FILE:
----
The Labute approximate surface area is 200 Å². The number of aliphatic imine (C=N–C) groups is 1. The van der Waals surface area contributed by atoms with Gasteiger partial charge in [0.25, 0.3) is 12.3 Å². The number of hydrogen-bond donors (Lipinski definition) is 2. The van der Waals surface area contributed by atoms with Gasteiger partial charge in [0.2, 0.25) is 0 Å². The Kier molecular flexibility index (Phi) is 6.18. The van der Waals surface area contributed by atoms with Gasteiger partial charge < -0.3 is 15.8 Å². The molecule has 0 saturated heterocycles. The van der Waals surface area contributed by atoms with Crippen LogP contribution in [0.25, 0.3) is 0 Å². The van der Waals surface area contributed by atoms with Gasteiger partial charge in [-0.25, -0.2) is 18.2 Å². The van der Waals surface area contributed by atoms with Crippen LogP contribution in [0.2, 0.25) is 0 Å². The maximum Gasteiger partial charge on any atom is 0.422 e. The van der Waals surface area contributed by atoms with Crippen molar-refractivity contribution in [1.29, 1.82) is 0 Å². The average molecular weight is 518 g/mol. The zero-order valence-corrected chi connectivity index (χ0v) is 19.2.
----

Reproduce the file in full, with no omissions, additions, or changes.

The Labute approximate surface area is 200 Å². The number of aliphatic imine (C=N–C) groups is 1. The van der Waals surface area contributed by atoms with Gasteiger partial charge in [0.25, 0.3) is 12.3 Å². The number of hydrogen-bond donors (Lipinski definition) is 2. The van der Waals surface area contributed by atoms with Gasteiger partial charge in [0.2, 0.25) is 0 Å². The Kier molecular flexibility index (Phi) is 6.18. The van der Waals surface area contributed by atoms with Gasteiger partial charge < -0.3 is 15.8 Å². The molecule has 0 saturated heterocycles. The van der Waals surface area contributed by atoms with Crippen LogP contribution in [0.25, 0.3) is 0 Å². The van der Waals surface area contributed by atoms with Gasteiger partial charge in [-0.25, -0.2) is 18.2 Å². The van der Waals surface area contributed by atoms with Crippen LogP contribution in [0.2, 0.25) is 0 Å². The maximum Gasteiger partial charge on any atom is 0.422 e. The van der Waals surface area contributed by atoms with Crippen molar-refractivity contribution in [1.29, 1.82) is 0 Å². The average molecular weight is 518 g/mol. The zero-order valence-corrected chi connectivity index (χ0v) is 19.2.